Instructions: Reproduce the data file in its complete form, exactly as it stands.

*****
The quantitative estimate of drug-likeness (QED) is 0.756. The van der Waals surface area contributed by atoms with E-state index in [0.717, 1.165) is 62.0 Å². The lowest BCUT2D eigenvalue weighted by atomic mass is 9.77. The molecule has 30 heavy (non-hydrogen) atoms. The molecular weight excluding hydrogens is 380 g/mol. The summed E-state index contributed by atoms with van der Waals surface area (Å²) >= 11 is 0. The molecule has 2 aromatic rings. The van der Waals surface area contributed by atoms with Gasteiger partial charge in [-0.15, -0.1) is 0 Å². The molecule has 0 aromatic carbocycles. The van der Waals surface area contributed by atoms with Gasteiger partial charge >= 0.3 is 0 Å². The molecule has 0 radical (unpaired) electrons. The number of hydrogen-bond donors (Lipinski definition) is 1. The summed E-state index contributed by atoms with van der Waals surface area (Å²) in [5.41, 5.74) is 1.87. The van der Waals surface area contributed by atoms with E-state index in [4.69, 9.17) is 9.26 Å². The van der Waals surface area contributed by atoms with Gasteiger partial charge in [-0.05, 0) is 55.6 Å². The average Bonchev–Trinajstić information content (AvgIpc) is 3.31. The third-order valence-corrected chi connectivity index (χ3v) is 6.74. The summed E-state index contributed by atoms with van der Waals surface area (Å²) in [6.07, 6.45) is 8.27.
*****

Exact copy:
The quantitative estimate of drug-likeness (QED) is 0.756. The van der Waals surface area contributed by atoms with E-state index in [0.717, 1.165) is 62.0 Å². The lowest BCUT2D eigenvalue weighted by atomic mass is 9.77. The molecule has 30 heavy (non-hydrogen) atoms. The molecular weight excluding hydrogens is 380 g/mol. The summed E-state index contributed by atoms with van der Waals surface area (Å²) >= 11 is 0. The molecule has 2 aromatic rings. The van der Waals surface area contributed by atoms with Gasteiger partial charge in [-0.15, -0.1) is 0 Å². The molecule has 0 aromatic carbocycles. The van der Waals surface area contributed by atoms with Gasteiger partial charge >= 0.3 is 0 Å². The molecule has 0 radical (unpaired) electrons. The number of hydrogen-bond donors (Lipinski definition) is 1. The summed E-state index contributed by atoms with van der Waals surface area (Å²) in [5.41, 5.74) is 1.87. The van der Waals surface area contributed by atoms with E-state index in [4.69, 9.17) is 9.26 Å². The van der Waals surface area contributed by atoms with Gasteiger partial charge in [-0.05, 0) is 55.6 Å². The average Bonchev–Trinajstić information content (AvgIpc) is 3.31. The third-order valence-corrected chi connectivity index (χ3v) is 6.74. The summed E-state index contributed by atoms with van der Waals surface area (Å²) in [6.07, 6.45) is 8.27.